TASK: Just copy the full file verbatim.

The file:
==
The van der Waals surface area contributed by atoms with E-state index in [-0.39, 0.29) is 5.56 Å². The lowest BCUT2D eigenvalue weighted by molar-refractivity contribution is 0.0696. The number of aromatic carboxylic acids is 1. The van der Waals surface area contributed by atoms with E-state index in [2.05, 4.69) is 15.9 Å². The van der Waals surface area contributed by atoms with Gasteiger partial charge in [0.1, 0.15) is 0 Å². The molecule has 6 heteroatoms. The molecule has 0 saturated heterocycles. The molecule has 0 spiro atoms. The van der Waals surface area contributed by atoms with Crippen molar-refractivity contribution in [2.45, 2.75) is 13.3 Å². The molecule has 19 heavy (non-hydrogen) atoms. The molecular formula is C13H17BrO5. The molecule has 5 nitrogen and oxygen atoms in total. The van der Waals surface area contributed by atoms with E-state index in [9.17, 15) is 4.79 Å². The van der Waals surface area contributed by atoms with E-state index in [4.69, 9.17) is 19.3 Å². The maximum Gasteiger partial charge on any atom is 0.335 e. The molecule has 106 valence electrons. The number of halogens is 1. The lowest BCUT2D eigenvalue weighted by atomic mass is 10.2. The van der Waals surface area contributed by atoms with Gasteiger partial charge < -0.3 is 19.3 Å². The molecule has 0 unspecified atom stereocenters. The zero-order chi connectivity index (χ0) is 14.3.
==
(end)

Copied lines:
The van der Waals surface area contributed by atoms with E-state index in [-0.39, 0.29) is 5.56 Å². The lowest BCUT2D eigenvalue weighted by molar-refractivity contribution is 0.0696. The number of aromatic carboxylic acids is 1. The van der Waals surface area contributed by atoms with E-state index in [2.05, 4.69) is 15.9 Å². The van der Waals surface area contributed by atoms with Gasteiger partial charge in [0.1, 0.15) is 0 Å². The molecule has 6 heteroatoms. The molecule has 0 saturated heterocycles. The molecule has 0 spiro atoms. The van der Waals surface area contributed by atoms with Crippen molar-refractivity contribution in [2.45, 2.75) is 13.3 Å². The molecule has 19 heavy (non-hydrogen) atoms. The molecular formula is C13H17BrO5. The molecule has 5 nitrogen and oxygen atoms in total. The van der Waals surface area contributed by atoms with E-state index in [9.17, 15) is 4.79 Å². The van der Waals surface area contributed by atoms with E-state index in [4.69, 9.17) is 19.3 Å². The maximum Gasteiger partial charge on any atom is 0.335 e. The molecule has 106 valence electrons. The number of halogens is 1. The lowest BCUT2D eigenvalue weighted by atomic mass is 10.2. The van der Waals surface area contributed by atoms with Gasteiger partial charge < -0.3 is 19.3 Å². The molecule has 0 unspecified atom stereocenters. The zero-order chi connectivity index (χ0) is 14.3.